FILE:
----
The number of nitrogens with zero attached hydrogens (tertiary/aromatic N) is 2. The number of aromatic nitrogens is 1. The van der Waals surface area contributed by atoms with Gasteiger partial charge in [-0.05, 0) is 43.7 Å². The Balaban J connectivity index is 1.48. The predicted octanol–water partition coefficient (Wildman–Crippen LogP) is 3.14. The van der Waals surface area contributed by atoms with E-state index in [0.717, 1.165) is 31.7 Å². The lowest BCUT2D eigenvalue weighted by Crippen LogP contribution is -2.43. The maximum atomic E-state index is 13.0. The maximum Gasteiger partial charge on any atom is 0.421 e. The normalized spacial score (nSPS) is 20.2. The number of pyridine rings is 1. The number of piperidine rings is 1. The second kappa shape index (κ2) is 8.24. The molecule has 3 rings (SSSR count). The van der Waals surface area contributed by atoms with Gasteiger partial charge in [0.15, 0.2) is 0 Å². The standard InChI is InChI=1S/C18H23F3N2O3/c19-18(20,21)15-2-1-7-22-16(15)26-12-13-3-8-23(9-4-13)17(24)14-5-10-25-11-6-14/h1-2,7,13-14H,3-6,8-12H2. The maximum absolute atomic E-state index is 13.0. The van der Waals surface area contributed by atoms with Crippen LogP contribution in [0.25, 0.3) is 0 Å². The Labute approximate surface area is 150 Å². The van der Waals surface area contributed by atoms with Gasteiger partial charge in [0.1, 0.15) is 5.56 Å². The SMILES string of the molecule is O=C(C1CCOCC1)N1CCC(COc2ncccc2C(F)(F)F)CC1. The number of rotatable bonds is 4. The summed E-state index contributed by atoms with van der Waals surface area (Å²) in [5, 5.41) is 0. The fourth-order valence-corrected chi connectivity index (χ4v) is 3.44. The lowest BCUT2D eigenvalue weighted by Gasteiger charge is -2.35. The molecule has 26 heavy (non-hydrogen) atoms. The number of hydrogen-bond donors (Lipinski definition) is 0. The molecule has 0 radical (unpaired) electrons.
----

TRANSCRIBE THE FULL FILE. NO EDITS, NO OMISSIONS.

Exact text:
The number of nitrogens with zero attached hydrogens (tertiary/aromatic N) is 2. The number of aromatic nitrogens is 1. The van der Waals surface area contributed by atoms with Gasteiger partial charge in [-0.05, 0) is 43.7 Å². The Balaban J connectivity index is 1.48. The predicted octanol–water partition coefficient (Wildman–Crippen LogP) is 3.14. The van der Waals surface area contributed by atoms with E-state index in [0.717, 1.165) is 31.7 Å². The lowest BCUT2D eigenvalue weighted by Crippen LogP contribution is -2.43. The maximum atomic E-state index is 13.0. The maximum Gasteiger partial charge on any atom is 0.421 e. The normalized spacial score (nSPS) is 20.2. The number of pyridine rings is 1. The number of piperidine rings is 1. The second kappa shape index (κ2) is 8.24. The molecule has 3 rings (SSSR count). The van der Waals surface area contributed by atoms with Gasteiger partial charge in [0.15, 0.2) is 0 Å². The standard InChI is InChI=1S/C18H23F3N2O3/c19-18(20,21)15-2-1-7-22-16(15)26-12-13-3-8-23(9-4-13)17(24)14-5-10-25-11-6-14/h1-2,7,13-14H,3-6,8-12H2. The maximum absolute atomic E-state index is 13.0. The van der Waals surface area contributed by atoms with Crippen LogP contribution in [0.25, 0.3) is 0 Å². The Labute approximate surface area is 150 Å². The van der Waals surface area contributed by atoms with Gasteiger partial charge in [0.1, 0.15) is 5.56 Å². The SMILES string of the molecule is O=C(C1CCOCC1)N1CCC(COc2ncccc2C(F)(F)F)CC1. The number of rotatable bonds is 4. The summed E-state index contributed by atoms with van der Waals surface area (Å²) in [5, 5.41) is 0. The fourth-order valence-corrected chi connectivity index (χ4v) is 3.44. The lowest BCUT2D eigenvalue weighted by Gasteiger charge is -2.35. The molecule has 26 heavy (non-hydrogen) atoms. The number of hydrogen-bond donors (Lipinski definition) is 0. The molecule has 0 radical (unpaired) electrons.